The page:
Princess goes from misfit to superheroine


gp_tenten_coverhardPRINT.pdfPrincess TenTen and the Dark Skies
By Setsu Shigematsu, illustrated by A. Das (Corona, Calif.: Guardian Princess Alliance, 2014, 38 pp., retail price $14.99; special GPA price $12.99 paperback)

This fourth book in the Guardian Princesses series shows us how a princess who feels herself a misfit becomes a superheroine. Young Ten Ten is interested in martial arts, but girls are not allowed to learn. Master Yun notices how Ten Ten watches the boys practice Tiandao (pronounced Tee-ahn-DOW), then copies the forms by herself outside the temple. Realizing that she has potential, he asks her mother, Lady Mina, for permission to teach Ten Ten the kicks, blocks and strikes she wishes to learn.

“From a young age, Princess Ten Ten did not act like the other girls…and she did not fit in with the girls or the boys. Other children of the court would make fun of her and call her names because she was different.”

Feeling alienated, Ten Ten hopes that martial arts will enable her to seek revenge, but the master cautions her by saying her skills must be used only for self-defense and to protect others.

When her father, King Wu, tells Ten Ten he is ashamed of her masculine attire and behavior, she is bereft. Her mother decides to send Ten Ten away from the court to live in the mountains with her grandmother. With the guidance of her grandmother, Ten Ten’s childhood improves and she learns to accept herself. When she returns to the court to visit her parents, she discovers that her father has begun mining coal and processing it in air-polluting factories upon the advice of evil Li-Shu. This has turned the skies gray and caused illness among the people, including her mother and two of her contemporaries who taunted her when they were children. Now they approach her to ask for help.

Ten Ten recalls Master Yun saying she must use her strength to protect others. She knows what she must do to shut down the polluting factories and restore the health of her mother and others. Super Princess emerges! She climbs a watchtower and kicks out the window to confront the evil boss

Li-Shu, who has locked the workers in the factory. Li Shu flees.

Ten Ten’s chant is, “The way of the heavens and the path of the wind, Be our source of energy, let us rise up and begin.” Crowds of chanting people storm the factory doors and free the workers. Ten Ten floats in the air, spinning balls of wind that create a small tornado.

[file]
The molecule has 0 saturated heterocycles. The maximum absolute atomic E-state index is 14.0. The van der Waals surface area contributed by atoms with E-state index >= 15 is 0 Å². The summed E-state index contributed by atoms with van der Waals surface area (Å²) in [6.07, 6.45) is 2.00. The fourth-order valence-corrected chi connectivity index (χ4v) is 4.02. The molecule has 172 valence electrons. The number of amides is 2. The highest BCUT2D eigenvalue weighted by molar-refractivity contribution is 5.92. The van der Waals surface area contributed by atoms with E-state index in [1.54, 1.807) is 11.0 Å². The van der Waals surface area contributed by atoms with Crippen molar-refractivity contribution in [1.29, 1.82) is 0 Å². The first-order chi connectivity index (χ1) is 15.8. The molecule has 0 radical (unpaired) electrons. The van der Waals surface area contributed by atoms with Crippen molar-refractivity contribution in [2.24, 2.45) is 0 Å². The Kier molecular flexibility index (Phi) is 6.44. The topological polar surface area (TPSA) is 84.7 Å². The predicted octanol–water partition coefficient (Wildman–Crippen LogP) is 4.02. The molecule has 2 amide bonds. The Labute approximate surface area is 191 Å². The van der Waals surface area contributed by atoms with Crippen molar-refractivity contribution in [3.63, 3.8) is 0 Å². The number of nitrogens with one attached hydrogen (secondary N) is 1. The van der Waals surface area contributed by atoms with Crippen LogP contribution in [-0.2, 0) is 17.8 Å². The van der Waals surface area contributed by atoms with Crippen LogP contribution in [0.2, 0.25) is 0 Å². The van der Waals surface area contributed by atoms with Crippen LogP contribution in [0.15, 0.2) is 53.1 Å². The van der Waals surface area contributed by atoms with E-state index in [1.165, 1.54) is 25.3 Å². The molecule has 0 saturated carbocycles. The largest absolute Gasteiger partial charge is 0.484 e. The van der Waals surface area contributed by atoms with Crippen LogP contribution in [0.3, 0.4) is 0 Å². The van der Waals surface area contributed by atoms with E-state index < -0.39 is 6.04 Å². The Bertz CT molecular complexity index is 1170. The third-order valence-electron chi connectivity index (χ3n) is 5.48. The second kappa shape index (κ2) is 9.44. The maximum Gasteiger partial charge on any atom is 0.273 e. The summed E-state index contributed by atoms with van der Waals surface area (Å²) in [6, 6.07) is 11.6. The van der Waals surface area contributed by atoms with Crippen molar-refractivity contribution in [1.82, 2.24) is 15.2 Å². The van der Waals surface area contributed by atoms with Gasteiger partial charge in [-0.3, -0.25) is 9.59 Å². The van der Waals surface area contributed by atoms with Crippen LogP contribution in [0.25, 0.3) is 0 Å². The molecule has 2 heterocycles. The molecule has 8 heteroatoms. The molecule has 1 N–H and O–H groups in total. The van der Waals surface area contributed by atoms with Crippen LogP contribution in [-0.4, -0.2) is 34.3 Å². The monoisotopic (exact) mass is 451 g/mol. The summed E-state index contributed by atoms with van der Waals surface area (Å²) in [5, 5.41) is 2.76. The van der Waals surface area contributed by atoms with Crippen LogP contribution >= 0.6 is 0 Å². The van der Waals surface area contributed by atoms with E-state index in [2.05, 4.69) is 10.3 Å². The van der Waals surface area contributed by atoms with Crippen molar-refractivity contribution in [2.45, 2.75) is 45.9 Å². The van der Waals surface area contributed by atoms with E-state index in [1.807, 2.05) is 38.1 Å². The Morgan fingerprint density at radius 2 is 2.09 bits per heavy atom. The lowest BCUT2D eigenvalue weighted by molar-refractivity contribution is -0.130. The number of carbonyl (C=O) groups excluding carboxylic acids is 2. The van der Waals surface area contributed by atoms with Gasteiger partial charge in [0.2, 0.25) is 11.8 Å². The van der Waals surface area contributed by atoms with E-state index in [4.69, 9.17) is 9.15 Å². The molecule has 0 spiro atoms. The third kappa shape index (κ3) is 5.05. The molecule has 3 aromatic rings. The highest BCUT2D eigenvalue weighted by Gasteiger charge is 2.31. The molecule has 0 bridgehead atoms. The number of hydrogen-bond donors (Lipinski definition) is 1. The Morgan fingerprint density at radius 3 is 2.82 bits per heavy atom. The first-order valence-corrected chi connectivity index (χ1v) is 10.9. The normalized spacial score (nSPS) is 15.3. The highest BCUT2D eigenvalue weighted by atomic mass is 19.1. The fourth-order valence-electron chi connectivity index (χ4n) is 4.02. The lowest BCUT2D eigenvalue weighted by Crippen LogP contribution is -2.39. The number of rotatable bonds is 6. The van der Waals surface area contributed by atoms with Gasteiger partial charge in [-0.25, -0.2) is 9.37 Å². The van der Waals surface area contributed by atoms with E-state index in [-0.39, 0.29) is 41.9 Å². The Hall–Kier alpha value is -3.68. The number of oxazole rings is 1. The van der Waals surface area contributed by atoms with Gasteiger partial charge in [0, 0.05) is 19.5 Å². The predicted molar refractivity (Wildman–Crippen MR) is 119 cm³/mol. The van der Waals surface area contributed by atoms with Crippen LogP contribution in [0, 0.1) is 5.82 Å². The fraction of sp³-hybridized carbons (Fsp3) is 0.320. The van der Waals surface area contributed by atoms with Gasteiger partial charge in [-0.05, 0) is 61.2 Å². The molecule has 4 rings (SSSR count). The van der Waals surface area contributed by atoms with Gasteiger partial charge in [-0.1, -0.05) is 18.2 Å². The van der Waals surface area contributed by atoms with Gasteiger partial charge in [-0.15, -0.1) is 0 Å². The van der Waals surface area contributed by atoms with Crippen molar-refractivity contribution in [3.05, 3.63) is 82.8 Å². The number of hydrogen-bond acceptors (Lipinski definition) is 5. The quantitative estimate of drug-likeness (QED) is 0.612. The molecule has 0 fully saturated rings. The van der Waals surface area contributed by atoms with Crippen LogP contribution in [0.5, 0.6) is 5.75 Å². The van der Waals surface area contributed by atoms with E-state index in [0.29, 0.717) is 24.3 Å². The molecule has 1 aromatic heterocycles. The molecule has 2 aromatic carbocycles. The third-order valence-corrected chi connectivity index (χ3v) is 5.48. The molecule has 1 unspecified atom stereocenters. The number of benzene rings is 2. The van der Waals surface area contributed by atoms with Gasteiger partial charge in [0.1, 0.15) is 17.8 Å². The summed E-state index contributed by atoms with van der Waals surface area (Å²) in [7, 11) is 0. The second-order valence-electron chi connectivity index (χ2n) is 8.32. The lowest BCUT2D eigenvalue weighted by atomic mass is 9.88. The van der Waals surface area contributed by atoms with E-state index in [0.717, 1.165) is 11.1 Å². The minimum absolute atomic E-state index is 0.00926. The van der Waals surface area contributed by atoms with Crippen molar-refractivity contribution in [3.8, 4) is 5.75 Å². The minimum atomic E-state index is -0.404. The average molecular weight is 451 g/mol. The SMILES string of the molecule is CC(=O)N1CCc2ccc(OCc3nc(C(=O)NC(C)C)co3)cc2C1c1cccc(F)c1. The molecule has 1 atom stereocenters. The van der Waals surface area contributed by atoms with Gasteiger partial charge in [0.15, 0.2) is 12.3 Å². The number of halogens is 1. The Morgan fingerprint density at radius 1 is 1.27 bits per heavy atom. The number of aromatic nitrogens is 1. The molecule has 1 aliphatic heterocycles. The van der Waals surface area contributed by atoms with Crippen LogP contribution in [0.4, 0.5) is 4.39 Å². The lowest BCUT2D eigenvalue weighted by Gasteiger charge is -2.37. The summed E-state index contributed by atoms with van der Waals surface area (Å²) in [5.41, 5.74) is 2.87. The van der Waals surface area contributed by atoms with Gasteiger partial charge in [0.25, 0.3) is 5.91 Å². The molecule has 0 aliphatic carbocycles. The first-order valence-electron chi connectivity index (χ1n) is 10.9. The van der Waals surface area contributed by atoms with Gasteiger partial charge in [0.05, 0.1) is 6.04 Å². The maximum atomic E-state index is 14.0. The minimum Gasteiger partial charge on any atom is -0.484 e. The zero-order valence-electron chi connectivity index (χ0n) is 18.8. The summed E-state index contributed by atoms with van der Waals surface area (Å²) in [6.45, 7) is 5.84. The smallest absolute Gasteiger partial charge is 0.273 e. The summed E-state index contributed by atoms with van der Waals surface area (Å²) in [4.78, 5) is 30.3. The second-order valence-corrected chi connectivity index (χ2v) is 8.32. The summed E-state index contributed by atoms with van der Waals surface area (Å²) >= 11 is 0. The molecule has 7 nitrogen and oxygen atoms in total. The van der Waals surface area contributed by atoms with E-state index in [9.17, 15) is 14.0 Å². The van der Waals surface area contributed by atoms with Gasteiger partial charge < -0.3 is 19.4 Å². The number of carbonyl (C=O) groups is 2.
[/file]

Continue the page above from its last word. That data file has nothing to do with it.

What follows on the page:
The noise of the crowd increases the wind energy, and the tornado begins to suck the smog and smoke into its center, leaving the air clean and clear.

The king can now think more clearly, and he sees that his reliance on his advisor Li-Shu has caused the people to suffer. Li-Shu is arrested, the king apologizes to the people, and offers to abdicate the throne to his daughter Ten Ten. She declines the throne, saying one day in the future she will rule the country. Her martial arts master appears in the crowd and announces that since Ten Ten has saved her countrymen and the skies above, she will be the Guardian of the Skies, working to protect the air for nations worldwide.

The story ends with the royal family celebrating the Moon Festival.  The final illustration shows Ten Ten looking regal in an elegant, gleaming pantsuit with her grandmother, father, and mother beside her. The many illustrations resemble animated cartoons. They are colorful, sharp  and plentiful.

This fairy tale does indeed follow the mission statement of the publishers, the Guardian Princess Alliance. The GPA seeks to create role better models for children by featuring superheroines who show “compassion and intelligence and demonstrate the power of knowledge and collective action. The stories promote racial, cultural, and gender diversity.”

This book includes a glossary, an etymology chart, a picture to color, two suggestions for activities, the Guardian Princess pledge and Common Core Discussion Questions.

I have not read the first three books in the Guardian Princesses series: “Princess Terra and King Abbadon,” “Princess Vinnea and the Gulavores,” “Princess Mariana and Lixo Island.” I did read a little about the author, Setsu Shigematsu, a professor at UC Riverside. As a mom she discovered that her daughter was fascinated by Disney princesses. Not wanting her daughter to grow up emulating princesses whose identity revolves primarily around how they look, not what they do, Shigematsu wrote a story for her daughter about a princess action heroine. She hired an actress to read the story at her daughter’s birthday party. Other moms in attendance urged her to publish the story, and that is how the Guardian Princess Alliance was born. In keeping with the GPA’s  goal of promoting diversity, each princess comes from a different part of the world, and solves a problem by utilizing both her intellect and her ability to enlist the help of others for the common good. If you fear your daughter or granddaughter has fallen into a mindless princess trap, you might want to give this book a try.

Leave a Reply

Your email address will not be published. Required fields are marked *